A small dose of stress can push us to achieve good results and encourage motivation. Too much stress, on the other hand, can create sleep problems, trigger anxiety and depression and cause weight loss or weight gain. When we’re stressed, our minds cannot rest or shut down at night, affecting brain functions involved in memory, muscle repair and even our mood.
Unfortunately, stress is inevitable. But we can take steps to manage it.Common Signs of Stress:
- Mistakes at work
- Lack of concentration
Too much stress puts your health and well-being at risk, so learning how to manage your stress is important to lead a happy, healthy life.5 ways stress affects your sleep
- Stress stops you from getting the amount of sleep you need.
- Stress affects the quality of the sleep you do get.
- Stress can increase your risk of insomnia.
- Stress prevents your brain from shutting down at night.
- Stress creates a vicious cycle.
Tips for managing stress
Find the cause
Once you know what is the root of your stress, you can take steps to manage it and reduce it. Common causes could be suffering from a pain condition, or having an excessive workload.
Sharing your problems and spending time with family or friends will help you to alleviate some stress. The people who care about you want to be able to help you.
Change thought patterns
How we feel is determined by how we think. By managing our thoughts we can avoid exaggerating a small problem or mistake and worrying ourselves when we shouldn’t.
Exercise seems to be an answer to so many problems. It helps you to blow off steam and can ease pain. Loose muscles are at a lower risk of becoming tight and painful due to stress. Before starting an exercise routine, it’s best to get advice from your doctor and only do what you’re comfortable with.
Eating a healthy diet, low in alcohol, caffeine and sugar will make you feel healthier and reduce stress. Avoid junk food and foods using refined sugars as these are low in nutritional value but high in calories, leaving you feeling sluggish and without energy.
A poor night’s sleep can leave you agitated and short tempered. A lack of sleep when you’re suffering from pain is a vicious cycle that you don’t want to get stuck in, making your pain feel worse and increasing stress levels. Getting a good night’s sleep prepares you to tackle stress efficiently and can help to ease some of your pain you are feeling.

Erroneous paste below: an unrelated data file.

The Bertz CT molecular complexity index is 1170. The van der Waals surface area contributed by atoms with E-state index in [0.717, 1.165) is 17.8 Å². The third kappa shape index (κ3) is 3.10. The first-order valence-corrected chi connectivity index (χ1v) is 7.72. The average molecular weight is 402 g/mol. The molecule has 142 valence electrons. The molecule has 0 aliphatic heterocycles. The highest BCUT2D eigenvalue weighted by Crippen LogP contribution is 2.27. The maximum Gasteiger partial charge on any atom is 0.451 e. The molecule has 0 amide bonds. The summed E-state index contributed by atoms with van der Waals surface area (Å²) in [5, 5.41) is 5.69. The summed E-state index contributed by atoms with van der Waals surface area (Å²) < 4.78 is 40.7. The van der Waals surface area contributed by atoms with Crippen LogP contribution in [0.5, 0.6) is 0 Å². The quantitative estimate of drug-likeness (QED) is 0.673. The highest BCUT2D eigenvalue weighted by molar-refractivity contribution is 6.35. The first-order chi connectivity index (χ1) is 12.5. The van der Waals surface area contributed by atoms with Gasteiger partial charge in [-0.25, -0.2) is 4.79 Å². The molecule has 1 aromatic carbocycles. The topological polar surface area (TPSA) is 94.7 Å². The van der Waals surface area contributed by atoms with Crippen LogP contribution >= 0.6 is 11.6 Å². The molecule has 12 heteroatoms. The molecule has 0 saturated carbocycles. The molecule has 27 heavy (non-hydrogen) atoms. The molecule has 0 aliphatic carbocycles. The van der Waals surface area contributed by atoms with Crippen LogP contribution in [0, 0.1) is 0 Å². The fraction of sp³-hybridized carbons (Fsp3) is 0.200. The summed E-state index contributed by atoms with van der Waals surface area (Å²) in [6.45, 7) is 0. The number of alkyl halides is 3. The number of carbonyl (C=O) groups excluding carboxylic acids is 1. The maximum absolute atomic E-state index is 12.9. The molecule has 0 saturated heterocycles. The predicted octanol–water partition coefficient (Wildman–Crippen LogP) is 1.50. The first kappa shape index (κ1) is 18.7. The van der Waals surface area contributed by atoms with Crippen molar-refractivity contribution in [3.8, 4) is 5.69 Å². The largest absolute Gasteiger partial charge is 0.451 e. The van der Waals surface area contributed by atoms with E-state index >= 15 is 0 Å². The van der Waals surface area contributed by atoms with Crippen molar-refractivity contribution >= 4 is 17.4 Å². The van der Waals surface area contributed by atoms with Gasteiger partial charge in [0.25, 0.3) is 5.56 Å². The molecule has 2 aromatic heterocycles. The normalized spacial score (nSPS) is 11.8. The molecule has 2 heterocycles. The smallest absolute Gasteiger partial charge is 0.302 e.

Stress makes us toss and turn in the night, affecting how much sleep we manage to get. Our brains won’t switch off, leading us to lie awake for hours a night. Not only does it stop us from getting enough sleep, it affects the quality of the shut-eye we do get.
Being stressed can increase our chances of developing insomnia. Not only can it affect the amount of sleep and the quality, but it can stop us from sleeping at all some nights by sending our brains in to overdrive, especially if we are a victim of ongoing stress. When we are overly worried, our sympathetic nervous system doesn’t shut down so we cannot switch to the calmer parasympathetic nervous system, causing our brains to remain hyperactive and leaving us wide awake.
Top tips for sleep
- Lavender - the scent helps to relax the body which can also help with insomnia. Light a lavender scented candle or put a few drops essential oil on your pillow.
- Relaxation techniques - such as yoga or meditation.
- Give yourself some worry time - write down your thoughts or discuss them with a friend for 15 minutes a day. After the 15 minutes, throw away the paper and move on.
- Lower body temperature before bed - exercise at least 2 hours before bed and avoid hot baths unless it’s at least 2 hours prior to hitting the sack. Similarly, cool down your bedroom. If it’s hot and stuffy you won’t fall asleep.
- Make some noise when going to sleep - playing white noise to drown out road traffic or listening to soothing sounds can help you drift off to sleep.
- Get yourself a bedtime routine - and stick to it every night to tell your body it’s time for bed.
- Get comfortable - make sure your mattress is giving you the right amount of support and comfort.